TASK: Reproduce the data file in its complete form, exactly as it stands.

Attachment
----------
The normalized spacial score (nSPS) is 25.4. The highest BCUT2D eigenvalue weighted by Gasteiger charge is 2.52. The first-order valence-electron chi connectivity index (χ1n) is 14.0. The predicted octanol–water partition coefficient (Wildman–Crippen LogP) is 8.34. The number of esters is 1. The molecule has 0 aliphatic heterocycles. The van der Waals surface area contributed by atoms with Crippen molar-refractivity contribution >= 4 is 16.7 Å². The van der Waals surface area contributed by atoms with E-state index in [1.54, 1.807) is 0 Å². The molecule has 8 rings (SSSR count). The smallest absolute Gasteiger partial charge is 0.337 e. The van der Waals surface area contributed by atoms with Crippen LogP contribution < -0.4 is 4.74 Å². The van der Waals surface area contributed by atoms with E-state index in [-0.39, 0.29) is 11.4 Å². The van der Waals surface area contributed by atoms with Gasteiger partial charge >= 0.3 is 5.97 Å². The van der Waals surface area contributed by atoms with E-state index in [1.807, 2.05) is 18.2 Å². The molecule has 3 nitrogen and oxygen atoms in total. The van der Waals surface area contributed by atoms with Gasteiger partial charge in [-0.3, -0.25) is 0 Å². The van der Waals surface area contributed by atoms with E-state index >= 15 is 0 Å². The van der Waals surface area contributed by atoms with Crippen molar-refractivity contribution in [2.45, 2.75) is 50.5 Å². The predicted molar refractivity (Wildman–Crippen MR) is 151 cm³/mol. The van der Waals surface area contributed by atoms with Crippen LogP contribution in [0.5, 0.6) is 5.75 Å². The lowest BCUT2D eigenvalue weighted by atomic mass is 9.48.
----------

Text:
The normalized spacial score (nSPS) is 25.4. The highest BCUT2D eigenvalue weighted by Gasteiger charge is 2.52. The first-order valence-electron chi connectivity index (χ1n) is 14.0. The predicted octanol–water partition coefficient (Wildman–Crippen LogP) is 8.34. The number of esters is 1. The molecule has 0 aliphatic heterocycles. The van der Waals surface area contributed by atoms with Crippen molar-refractivity contribution >= 4 is 16.7 Å². The van der Waals surface area contributed by atoms with E-state index in [1.54, 1.807) is 0 Å². The molecule has 8 rings (SSSR count). The smallest absolute Gasteiger partial charge is 0.337 e. The van der Waals surface area contributed by atoms with Crippen LogP contribution < -0.4 is 4.74 Å². The van der Waals surface area contributed by atoms with E-state index in [-0.39, 0.29) is 11.4 Å². The van der Waals surface area contributed by atoms with Gasteiger partial charge >= 0.3 is 5.97 Å². The van der Waals surface area contributed by atoms with E-state index in [1.807, 2.05) is 18.2 Å². The molecule has 3 nitrogen and oxygen atoms in total. The van der Waals surface area contributed by atoms with Gasteiger partial charge in [-0.3, -0.25) is 0 Å². The van der Waals surface area contributed by atoms with E-state index >= 15 is 0 Å². The van der Waals surface area contributed by atoms with Crippen molar-refractivity contribution in [2.45, 2.75) is 50.5 Å². The predicted molar refractivity (Wildman–Crippen MR) is 151 cm³/mol. The van der Waals surface area contributed by atoms with Crippen LogP contribution in [0.5, 0.6) is 5.75 Å². The lowest BCUT2D eigenvalue weighted by atomic mass is 9.48.